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UNC 113, NC State 96: Three Things Learned

Aggression, Garrison Brooks, and no, this not a rivalry

NCAA Basketball: N.C. State at North Carolina Bob Donnan-USA TODAY Sports

Oh man. That was fun. Like, insanely fun. The Heels beat the brakes off NC State, again, by scoring a whopping 113 points in the Dean Dome. The final score was “just” a 17-point victory of 113-96, but that happens when Kevin Keatts still has three starters on the floor at the end of the game, and Roy Williams has the modern-day Blue Team/Blue Steel/Biscuits Crew.

Aside from assuring, once again, that Kevin Keatts is not a winner, let’s take a dive into what we learned.

Team Aggression

Something has changed in this team the last few weeks. After barely winning the rebounding battles against undersized Virginia Tech and outmanned Georgia Tech, the Heels have found a different level of aggression. It was on display again last night, as they dominated the glass 41-27. Like the final score, that’s also misleading, as they held a 40-21 advantage when the starters finally headed to the bench in the final minutes. That comes three days after grabbing 47 rebounds against Louisville.

More importantly, that aggression led to a more diverse offensive performance. The Heels finished 8-21 from three, a respectable 38%, but that was the tied for the fourth fewest attempts on the season. For a team that many thought would have to shoot the lights out to win games, UNC just had their best offensive game of the season and only hit eight three-point attempts.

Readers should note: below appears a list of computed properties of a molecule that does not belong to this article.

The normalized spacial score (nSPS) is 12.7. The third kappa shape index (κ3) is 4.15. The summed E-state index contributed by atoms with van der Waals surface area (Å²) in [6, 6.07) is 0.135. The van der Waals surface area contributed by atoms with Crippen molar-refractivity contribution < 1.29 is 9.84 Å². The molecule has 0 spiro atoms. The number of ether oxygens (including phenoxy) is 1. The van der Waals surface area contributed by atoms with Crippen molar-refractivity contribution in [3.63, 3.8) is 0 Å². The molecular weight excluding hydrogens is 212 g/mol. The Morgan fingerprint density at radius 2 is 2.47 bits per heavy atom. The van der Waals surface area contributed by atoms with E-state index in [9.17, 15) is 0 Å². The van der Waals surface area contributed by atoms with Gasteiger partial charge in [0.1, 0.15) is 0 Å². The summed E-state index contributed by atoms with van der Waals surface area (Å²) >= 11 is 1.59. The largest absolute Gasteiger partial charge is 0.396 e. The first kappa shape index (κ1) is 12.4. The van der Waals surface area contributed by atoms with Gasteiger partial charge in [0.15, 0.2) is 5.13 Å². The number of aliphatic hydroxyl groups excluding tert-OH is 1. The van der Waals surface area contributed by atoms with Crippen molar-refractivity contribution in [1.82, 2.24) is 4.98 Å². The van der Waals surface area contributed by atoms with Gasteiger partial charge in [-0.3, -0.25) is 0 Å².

Instead, the North Carolina matched NC State in the paint, with 50 points. They then dominated them at the foul line, going hitting 31 of their 37 freebies. All night long, the Heels pushed the pace, fed the post, and attacked the rim. Just as they did against Louisville, they dared NC State to match them man for man. Even with a 39-19 advantage in bench scoring, NC State literally had no answers until UNC’s walk-ons got in the game.

Garrison Brooks is Underappreciated

The senior trio of Luke Maye, Cameron Johnson, and Kenny Williams score 65 combined points, Coby White continue to turn into a possible NBA lottery pick, and Nassir Little broke the 25-minute mark for the first time all season. They’ll get the attention, but fans need to start appreciating everything Garrison Brooks does for this team. Tuesday night was a quintessential Brooks performance, and most people completely missed it.

Brooks finished the night with a seemingly good-not-great 8 points, 10 rebounds, and 6 assists. Those all exceed his conference averages, and he accomplished them while playing just 22 minutes, which is less playing time than his season average. In other words, more production in less playing time.

Oh, and those 10 rebounds were second highest on the team, only trailing Luke Maye’s 12. Maye and Brooks combined for over half of UNC’s rebounds. Of Brooks’ 10 rebounds, 5 were on the offensive end, which led the team. And those 6 assists? Also a team high. On a night when every major UNC rotation player had at least two turnovers, Brooks had zero.